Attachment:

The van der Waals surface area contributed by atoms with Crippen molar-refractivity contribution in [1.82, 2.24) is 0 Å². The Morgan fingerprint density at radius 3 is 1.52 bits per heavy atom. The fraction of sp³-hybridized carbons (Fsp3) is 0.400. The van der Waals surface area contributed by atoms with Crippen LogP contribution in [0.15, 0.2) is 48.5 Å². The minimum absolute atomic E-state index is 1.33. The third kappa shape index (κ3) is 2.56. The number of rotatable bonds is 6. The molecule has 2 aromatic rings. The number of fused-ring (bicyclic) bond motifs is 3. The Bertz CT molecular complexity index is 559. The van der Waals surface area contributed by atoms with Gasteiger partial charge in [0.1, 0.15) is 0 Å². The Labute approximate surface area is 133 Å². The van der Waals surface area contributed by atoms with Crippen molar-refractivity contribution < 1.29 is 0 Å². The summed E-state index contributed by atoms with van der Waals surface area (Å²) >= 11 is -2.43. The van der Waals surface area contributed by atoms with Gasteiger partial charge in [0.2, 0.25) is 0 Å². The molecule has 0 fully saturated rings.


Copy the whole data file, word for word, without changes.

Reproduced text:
The van der Waals surface area contributed by atoms with Crippen molar-refractivity contribution in [1.82, 2.24) is 0 Å². The Morgan fingerprint density at radius 3 is 1.52 bits per heavy atom. The fraction of sp³-hybridized carbons (Fsp3) is 0.400. The van der Waals surface area contributed by atoms with Crippen LogP contribution in [0.15, 0.2) is 48.5 Å². The minimum absolute atomic E-state index is 1.33. The third kappa shape index (κ3) is 2.56. The number of rotatable bonds is 6. The molecule has 2 aromatic rings. The number of fused-ring (bicyclic) bond motifs is 3. The Bertz CT molecular complexity index is 559. The van der Waals surface area contributed by atoms with Gasteiger partial charge in [0.1, 0.15) is 0 Å². The Labute approximate surface area is 133 Å². The van der Waals surface area contributed by atoms with Crippen molar-refractivity contribution < 1.29 is 0 Å². The summed E-state index contributed by atoms with van der Waals surface area (Å²) >= 11 is -2.43. The van der Waals surface area contributed by atoms with Gasteiger partial charge in [0.2, 0.25) is 0 Å². The molecule has 0 fully saturated rings.